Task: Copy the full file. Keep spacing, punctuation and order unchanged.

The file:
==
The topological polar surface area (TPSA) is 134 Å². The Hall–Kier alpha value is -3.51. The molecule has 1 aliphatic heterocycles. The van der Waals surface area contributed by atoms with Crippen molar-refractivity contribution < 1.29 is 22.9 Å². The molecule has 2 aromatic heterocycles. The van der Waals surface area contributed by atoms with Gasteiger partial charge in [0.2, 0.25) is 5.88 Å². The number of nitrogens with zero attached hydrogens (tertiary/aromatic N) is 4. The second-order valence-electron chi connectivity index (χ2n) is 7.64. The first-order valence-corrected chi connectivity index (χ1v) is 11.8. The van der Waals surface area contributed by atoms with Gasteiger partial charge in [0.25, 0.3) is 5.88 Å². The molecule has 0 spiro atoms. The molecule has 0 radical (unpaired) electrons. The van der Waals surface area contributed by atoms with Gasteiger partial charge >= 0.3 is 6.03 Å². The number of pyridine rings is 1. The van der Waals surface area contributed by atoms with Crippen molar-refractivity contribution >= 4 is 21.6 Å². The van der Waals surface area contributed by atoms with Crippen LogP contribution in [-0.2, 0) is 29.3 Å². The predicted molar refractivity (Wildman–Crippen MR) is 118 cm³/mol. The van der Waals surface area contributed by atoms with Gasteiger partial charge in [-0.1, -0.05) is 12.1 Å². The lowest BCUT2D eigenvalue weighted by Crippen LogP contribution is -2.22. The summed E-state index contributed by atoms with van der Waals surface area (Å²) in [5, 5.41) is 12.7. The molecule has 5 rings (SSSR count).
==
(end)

The topological polar surface area (TPSA) is 134 Å². The Hall–Kier alpha value is -3.51. The molecule has 1 aliphatic heterocycles. The van der Waals surface area contributed by atoms with Crippen molar-refractivity contribution < 1.29 is 22.9 Å². The molecule has 2 aromatic heterocycles. The van der Waals surface area contributed by atoms with Gasteiger partial charge in [0.2, 0.25) is 5.88 Å². The number of nitrogens with zero attached hydrogens (tertiary/aromatic N) is 4. The second-order valence-electron chi connectivity index (χ2n) is 7.64. The first-order valence-corrected chi connectivity index (χ1v) is 11.8. The van der Waals surface area contributed by atoms with Gasteiger partial charge in [0.25, 0.3) is 5.88 Å². The molecule has 0 spiro atoms. The molecule has 0 radical (unpaired) electrons. The van der Waals surface area contributed by atoms with Gasteiger partial charge >= 0.3 is 6.03 Å². The number of pyridine rings is 1. The van der Waals surface area contributed by atoms with Crippen molar-refractivity contribution >= 4 is 21.6 Å². The van der Waals surface area contributed by atoms with Crippen LogP contribution in [-0.2, 0) is 29.3 Å². The predicted molar refractivity (Wildman–Crippen MR) is 118 cm³/mol. The van der Waals surface area contributed by atoms with Gasteiger partial charge in [-0.1, -0.05) is 12.1 Å². The lowest BCUT2D eigenvalue weighted by Crippen LogP contribution is -2.22. The summed E-state index contributed by atoms with van der Waals surface area (Å²) in [5, 5.41) is 12.7. The molecule has 5 rings (SSSR count).